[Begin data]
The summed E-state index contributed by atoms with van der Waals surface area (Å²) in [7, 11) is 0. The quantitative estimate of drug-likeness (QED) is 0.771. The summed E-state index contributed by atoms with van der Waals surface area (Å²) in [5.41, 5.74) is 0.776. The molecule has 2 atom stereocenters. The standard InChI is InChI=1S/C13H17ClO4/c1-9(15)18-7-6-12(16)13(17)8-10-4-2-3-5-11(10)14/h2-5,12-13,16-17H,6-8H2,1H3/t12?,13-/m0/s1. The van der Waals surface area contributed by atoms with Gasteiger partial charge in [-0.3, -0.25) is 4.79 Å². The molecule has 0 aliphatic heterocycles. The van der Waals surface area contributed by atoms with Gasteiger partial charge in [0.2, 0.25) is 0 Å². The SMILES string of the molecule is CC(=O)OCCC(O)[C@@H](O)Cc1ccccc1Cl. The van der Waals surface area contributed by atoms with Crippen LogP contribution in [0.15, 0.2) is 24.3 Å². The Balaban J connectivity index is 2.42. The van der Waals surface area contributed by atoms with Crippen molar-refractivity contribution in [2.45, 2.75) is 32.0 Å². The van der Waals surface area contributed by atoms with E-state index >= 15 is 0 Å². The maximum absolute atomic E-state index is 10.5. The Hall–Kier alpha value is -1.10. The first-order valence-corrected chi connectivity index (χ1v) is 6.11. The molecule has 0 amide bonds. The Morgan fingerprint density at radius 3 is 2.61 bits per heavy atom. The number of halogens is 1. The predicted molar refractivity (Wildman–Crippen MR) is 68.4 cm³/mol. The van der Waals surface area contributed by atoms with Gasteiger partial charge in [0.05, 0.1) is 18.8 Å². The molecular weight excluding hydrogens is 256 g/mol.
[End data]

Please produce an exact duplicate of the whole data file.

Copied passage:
The summed E-state index contributed by atoms with van der Waals surface area (Å²) in [7, 11) is 0. The quantitative estimate of drug-likeness (QED) is 0.771. The summed E-state index contributed by atoms with van der Waals surface area (Å²) in [5.41, 5.74) is 0.776. The molecule has 2 atom stereocenters. The standard InChI is InChI=1S/C13H17ClO4/c1-9(15)18-7-6-12(16)13(17)8-10-4-2-3-5-11(10)14/h2-5,12-13,16-17H,6-8H2,1H3/t12?,13-/m0/s1. The van der Waals surface area contributed by atoms with Gasteiger partial charge in [-0.3, -0.25) is 4.79 Å². The molecule has 0 aliphatic heterocycles. The van der Waals surface area contributed by atoms with Gasteiger partial charge in [0.2, 0.25) is 0 Å². The SMILES string of the molecule is CC(=O)OCCC(O)[C@@H](O)Cc1ccccc1Cl. The van der Waals surface area contributed by atoms with Crippen LogP contribution in [0.15, 0.2) is 24.3 Å². The Balaban J connectivity index is 2.42. The van der Waals surface area contributed by atoms with Crippen molar-refractivity contribution in [2.45, 2.75) is 32.0 Å². The van der Waals surface area contributed by atoms with E-state index >= 15 is 0 Å². The maximum absolute atomic E-state index is 10.5. The Hall–Kier alpha value is -1.10. The first-order valence-corrected chi connectivity index (χ1v) is 6.11. The molecule has 0 amide bonds. The Morgan fingerprint density at radius 3 is 2.61 bits per heavy atom. The number of halogens is 1. The predicted molar refractivity (Wildman–Crippen MR) is 68.4 cm³/mol. The van der Waals surface area contributed by atoms with Gasteiger partial charge in [0.05, 0.1) is 18.8 Å². The molecular weight excluding hydrogens is 256 g/mol.